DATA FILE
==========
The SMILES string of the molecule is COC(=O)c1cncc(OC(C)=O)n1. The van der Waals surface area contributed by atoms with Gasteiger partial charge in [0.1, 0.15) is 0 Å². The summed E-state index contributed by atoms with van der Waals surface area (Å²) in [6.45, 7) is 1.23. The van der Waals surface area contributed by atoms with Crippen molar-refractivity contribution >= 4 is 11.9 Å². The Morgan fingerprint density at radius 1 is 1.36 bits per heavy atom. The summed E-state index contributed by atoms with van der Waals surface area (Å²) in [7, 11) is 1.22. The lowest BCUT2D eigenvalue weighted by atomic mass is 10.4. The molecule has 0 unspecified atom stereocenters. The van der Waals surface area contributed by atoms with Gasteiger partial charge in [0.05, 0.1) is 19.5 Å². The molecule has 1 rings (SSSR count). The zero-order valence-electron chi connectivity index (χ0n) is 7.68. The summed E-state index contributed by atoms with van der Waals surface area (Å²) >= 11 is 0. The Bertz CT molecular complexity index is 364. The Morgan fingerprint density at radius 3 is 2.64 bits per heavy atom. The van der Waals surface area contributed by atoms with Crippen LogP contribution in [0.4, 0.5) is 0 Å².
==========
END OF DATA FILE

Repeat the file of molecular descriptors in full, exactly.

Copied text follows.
The SMILES string of the molecule is COC(=O)c1cncc(OC(C)=O)n1. The van der Waals surface area contributed by atoms with Gasteiger partial charge in [0.1, 0.15) is 0 Å². The summed E-state index contributed by atoms with van der Waals surface area (Å²) in [6.45, 7) is 1.23. The van der Waals surface area contributed by atoms with Crippen molar-refractivity contribution >= 4 is 11.9 Å². The Morgan fingerprint density at radius 1 is 1.36 bits per heavy atom. The summed E-state index contributed by atoms with van der Waals surface area (Å²) in [7, 11) is 1.22. The lowest BCUT2D eigenvalue weighted by atomic mass is 10.4. The molecule has 0 unspecified atom stereocenters. The van der Waals surface area contributed by atoms with Gasteiger partial charge in [0.05, 0.1) is 19.5 Å². The molecule has 1 rings (SSSR count). The zero-order valence-electron chi connectivity index (χ0n) is 7.68. The summed E-state index contributed by atoms with van der Waals surface area (Å²) >= 11 is 0. The Bertz CT molecular complexity index is 364. The Morgan fingerprint density at radius 3 is 2.64 bits per heavy atom. The van der Waals surface area contributed by atoms with Crippen LogP contribution in [0.4, 0.5) is 0 Å².